Jerry Duncan

Jerry N. Duncan | PhD, ABPP


I was recently inspired by someone’s act of selflessness.

As I thought about it later, I remembered that a man by the name of Erik Erikson developed a theory of how we develop emotionally. Where we are in our emotional development affects how we treat those around us.

Developmental theorists have, through the decades, attempted to explain how we develop intellectually, emotionally and morally. Erikson’s theory of emotional development sheds some light on how our growing up impacts our behavior as adults.

Erikson’s premise is that we have periods of time in our life that are critical for developing the necessary building blocks for the next stage in the development of our emotional maturity. At each stage we have a specific task to accomplish.

If we accomplish it successfully, we are then able to move on to the next stage. If we do not successfully resolve the issue at each new stage, we get stuck at that stage indefinitely. We may grow up physically, but we stay stuck at our last successful emotional stage of development with contamination from the failure of the stage we resolved poorly.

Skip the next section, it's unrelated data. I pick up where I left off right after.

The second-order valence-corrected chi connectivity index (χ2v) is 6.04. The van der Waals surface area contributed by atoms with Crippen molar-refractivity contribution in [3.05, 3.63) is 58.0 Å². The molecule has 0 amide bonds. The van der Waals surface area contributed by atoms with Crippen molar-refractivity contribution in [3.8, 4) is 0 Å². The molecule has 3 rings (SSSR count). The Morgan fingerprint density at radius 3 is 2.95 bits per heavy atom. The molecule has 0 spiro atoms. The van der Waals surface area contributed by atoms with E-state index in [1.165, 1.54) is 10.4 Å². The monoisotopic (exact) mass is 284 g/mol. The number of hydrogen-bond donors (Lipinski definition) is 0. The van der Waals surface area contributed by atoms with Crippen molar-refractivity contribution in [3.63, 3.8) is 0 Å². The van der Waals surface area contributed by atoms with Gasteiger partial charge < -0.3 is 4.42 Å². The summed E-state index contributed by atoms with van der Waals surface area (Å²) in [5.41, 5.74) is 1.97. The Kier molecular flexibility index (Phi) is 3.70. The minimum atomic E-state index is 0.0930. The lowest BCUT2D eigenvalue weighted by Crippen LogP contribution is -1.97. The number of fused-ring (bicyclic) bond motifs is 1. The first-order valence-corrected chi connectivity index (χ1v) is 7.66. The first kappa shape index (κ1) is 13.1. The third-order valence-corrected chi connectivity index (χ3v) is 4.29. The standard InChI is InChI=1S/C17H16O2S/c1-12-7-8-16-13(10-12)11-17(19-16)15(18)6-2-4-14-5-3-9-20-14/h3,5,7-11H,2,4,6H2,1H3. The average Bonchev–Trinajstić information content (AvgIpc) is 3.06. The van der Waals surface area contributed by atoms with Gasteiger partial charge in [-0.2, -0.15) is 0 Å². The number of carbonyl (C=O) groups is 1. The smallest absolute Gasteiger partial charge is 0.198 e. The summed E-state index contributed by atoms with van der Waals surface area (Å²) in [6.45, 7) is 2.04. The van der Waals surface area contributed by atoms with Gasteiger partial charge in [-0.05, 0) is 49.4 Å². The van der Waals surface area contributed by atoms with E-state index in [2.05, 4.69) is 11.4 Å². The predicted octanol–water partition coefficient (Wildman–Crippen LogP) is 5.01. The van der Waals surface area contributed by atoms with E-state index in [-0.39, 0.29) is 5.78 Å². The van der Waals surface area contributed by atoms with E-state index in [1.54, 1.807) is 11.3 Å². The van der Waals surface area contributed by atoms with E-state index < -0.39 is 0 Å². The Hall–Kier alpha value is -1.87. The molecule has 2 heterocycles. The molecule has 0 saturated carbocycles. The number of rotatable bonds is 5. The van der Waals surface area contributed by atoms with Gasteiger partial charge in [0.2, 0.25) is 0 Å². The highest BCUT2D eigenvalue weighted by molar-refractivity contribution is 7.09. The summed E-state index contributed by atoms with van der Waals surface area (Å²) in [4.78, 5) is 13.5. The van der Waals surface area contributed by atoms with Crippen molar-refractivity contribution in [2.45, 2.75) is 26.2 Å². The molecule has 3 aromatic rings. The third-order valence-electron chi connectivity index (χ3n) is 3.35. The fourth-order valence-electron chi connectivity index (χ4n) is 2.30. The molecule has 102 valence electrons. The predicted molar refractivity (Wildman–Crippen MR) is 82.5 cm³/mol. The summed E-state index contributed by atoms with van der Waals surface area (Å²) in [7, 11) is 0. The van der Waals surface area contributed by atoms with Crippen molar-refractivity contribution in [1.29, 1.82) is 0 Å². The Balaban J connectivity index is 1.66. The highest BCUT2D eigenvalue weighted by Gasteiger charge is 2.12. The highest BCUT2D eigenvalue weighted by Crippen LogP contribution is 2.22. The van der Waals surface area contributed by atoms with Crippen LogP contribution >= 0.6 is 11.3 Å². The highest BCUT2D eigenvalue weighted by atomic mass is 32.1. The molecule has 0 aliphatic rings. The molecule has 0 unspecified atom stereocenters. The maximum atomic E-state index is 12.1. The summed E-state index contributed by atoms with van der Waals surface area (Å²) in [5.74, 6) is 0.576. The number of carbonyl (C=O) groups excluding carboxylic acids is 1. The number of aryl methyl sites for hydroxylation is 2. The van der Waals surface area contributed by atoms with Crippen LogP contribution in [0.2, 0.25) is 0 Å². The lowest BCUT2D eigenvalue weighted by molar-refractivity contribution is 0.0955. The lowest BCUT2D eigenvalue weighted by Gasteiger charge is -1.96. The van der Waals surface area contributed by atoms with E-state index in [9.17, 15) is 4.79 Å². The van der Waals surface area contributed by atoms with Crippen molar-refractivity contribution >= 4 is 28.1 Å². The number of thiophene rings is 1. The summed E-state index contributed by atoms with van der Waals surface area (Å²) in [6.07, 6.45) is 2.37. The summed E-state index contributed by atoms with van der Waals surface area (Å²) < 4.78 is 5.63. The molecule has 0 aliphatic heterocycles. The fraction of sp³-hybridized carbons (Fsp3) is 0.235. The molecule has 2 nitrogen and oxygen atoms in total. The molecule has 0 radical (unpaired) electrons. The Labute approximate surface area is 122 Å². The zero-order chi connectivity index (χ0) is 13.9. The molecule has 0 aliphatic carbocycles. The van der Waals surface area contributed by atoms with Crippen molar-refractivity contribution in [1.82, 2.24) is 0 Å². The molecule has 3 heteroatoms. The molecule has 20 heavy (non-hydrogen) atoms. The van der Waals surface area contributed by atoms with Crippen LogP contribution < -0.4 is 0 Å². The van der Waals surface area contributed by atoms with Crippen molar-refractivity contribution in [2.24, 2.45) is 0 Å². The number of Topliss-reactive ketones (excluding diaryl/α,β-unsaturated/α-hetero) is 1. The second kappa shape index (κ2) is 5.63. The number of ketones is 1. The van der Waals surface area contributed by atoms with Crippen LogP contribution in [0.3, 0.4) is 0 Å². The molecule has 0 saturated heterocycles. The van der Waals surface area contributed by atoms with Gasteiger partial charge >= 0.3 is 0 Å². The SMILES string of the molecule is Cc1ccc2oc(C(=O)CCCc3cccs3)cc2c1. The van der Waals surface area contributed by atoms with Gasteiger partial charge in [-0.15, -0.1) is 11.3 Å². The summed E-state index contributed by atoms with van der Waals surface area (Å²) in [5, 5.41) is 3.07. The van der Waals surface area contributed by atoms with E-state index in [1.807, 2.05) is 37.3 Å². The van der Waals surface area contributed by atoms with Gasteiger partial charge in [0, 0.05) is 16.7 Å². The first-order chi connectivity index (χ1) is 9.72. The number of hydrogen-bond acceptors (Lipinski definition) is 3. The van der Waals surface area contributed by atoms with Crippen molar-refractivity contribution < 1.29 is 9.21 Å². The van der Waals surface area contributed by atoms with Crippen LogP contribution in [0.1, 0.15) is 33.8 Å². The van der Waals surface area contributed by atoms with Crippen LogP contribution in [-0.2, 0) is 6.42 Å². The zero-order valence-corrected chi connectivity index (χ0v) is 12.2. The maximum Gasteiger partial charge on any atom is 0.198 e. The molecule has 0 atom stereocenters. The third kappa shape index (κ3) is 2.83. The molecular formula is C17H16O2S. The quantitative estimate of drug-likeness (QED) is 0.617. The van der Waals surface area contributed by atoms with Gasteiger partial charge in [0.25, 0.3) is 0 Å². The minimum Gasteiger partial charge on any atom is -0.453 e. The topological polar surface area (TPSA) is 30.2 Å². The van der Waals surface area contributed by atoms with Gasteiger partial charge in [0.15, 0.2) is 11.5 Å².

The first stage, “Trust vs. Mistrust,” occurs between birth to 18 months of age. If an infant’s basic needs of being fed, being held, having diapers changed when needed, etc. are met as the need occurs, this baby develops a general sense of trust for life, and a confidence in the future.

If basic needs are not met, or are met unpredictably, the baby will develop a general sense of mistrust for the world and the people in it. This emotional quality not only makes relationships with others difficult — Erikson believes that until this issue is resolved, a person cannot move on to the next stage. They become stuck.

It seems so unfair that we can be so negatively impacted by experiences in our life that occur at an age when we are at the mercy of someone else’s decisions. But, there is hope.

How we are at any particular moment in time is a result of what we have learned up to that moment. Anything can be unlearned, and something else learned in its place. Trust can be learned.

Independent of Erikson’s theory, doesn’t it make more sense to be a truster than a mistruster? Trusters get hurt and betrayed like everyone else, but they seem to be happier more of the time than mistrusters.

The Bible is full of encouragement to be a “truster.” The Bible calls it being “a person of faith.” I think the terms are interchangeable.

God has always had our best interests at heart. Trusting that that statement is true is the most significant and all-encompassing step of faith that we can make. It will help us in every area of our lives of trust/faith.

Anything God calls us to do, He helps us to do. And, he has called us to trust Him. He will help us develop a sense of trust that our own experience has robbed us of, if we will only ask.

As I mentioned earlier, anything we have learned can be unlearned, and something else learned in its place. You can learn to be a truster. You can develop the habit as a practiced act of your will.

And, when you are ready, you can ask God to help you with it.

He will.

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